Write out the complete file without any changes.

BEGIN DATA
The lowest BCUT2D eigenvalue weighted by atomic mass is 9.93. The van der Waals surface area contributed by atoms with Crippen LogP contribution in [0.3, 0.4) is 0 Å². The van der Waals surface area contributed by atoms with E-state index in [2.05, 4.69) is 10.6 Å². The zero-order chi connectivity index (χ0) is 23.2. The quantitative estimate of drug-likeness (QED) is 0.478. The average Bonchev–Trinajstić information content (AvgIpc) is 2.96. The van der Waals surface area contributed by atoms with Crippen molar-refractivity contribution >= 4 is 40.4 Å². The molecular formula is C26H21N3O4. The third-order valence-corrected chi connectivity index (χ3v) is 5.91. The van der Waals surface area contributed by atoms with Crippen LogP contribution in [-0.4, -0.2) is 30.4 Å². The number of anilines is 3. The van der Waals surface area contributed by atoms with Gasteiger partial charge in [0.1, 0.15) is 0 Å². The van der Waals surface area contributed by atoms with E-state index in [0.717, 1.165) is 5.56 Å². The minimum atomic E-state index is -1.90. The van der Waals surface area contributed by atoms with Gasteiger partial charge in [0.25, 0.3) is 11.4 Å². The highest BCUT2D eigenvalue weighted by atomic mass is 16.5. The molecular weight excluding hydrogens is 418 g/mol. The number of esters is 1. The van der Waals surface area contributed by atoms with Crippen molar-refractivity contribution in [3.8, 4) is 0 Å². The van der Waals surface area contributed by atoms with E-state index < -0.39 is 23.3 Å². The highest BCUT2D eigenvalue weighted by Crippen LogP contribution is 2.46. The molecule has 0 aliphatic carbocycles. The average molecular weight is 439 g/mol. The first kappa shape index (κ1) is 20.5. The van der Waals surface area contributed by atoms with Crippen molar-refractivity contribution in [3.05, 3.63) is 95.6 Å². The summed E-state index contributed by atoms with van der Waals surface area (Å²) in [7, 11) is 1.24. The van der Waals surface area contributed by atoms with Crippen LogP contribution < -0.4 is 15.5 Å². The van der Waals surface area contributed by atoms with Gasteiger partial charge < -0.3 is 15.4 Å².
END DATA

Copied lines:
The lowest BCUT2D eigenvalue weighted by atomic mass is 9.93. The van der Waals surface area contributed by atoms with Crippen LogP contribution in [0.3, 0.4) is 0 Å². The van der Waals surface area contributed by atoms with E-state index in [2.05, 4.69) is 10.6 Å². The zero-order chi connectivity index (χ0) is 23.2. The quantitative estimate of drug-likeness (QED) is 0.478. The average Bonchev–Trinajstić information content (AvgIpc) is 2.96. The van der Waals surface area contributed by atoms with Crippen molar-refractivity contribution >= 4 is 40.4 Å². The molecular formula is C26H21N3O4. The third-order valence-corrected chi connectivity index (χ3v) is 5.91. The van der Waals surface area contributed by atoms with Crippen LogP contribution in [-0.4, -0.2) is 30.4 Å². The number of anilines is 3. The van der Waals surface area contributed by atoms with Gasteiger partial charge in [0.1, 0.15) is 0 Å². The van der Waals surface area contributed by atoms with E-state index in [0.717, 1.165) is 5.56 Å². The minimum atomic E-state index is -1.90. The van der Waals surface area contributed by atoms with Gasteiger partial charge in [0.25, 0.3) is 11.4 Å². The highest BCUT2D eigenvalue weighted by atomic mass is 16.5. The molecular weight excluding hydrogens is 418 g/mol. The number of esters is 1. The van der Waals surface area contributed by atoms with Crippen molar-refractivity contribution in [3.8, 4) is 0 Å². The van der Waals surface area contributed by atoms with E-state index < -0.39 is 23.3 Å². The highest BCUT2D eigenvalue weighted by Crippen LogP contribution is 2.46. The molecule has 0 aliphatic carbocycles. The average molecular weight is 439 g/mol. The first kappa shape index (κ1) is 20.5. The van der Waals surface area contributed by atoms with Crippen molar-refractivity contribution in [3.05, 3.63) is 95.6 Å². The summed E-state index contributed by atoms with van der Waals surface area (Å²) in [7, 11) is 1.24. The van der Waals surface area contributed by atoms with Crippen LogP contribution < -0.4 is 15.5 Å². The van der Waals surface area contributed by atoms with Gasteiger partial charge < -0.3 is 15.4 Å².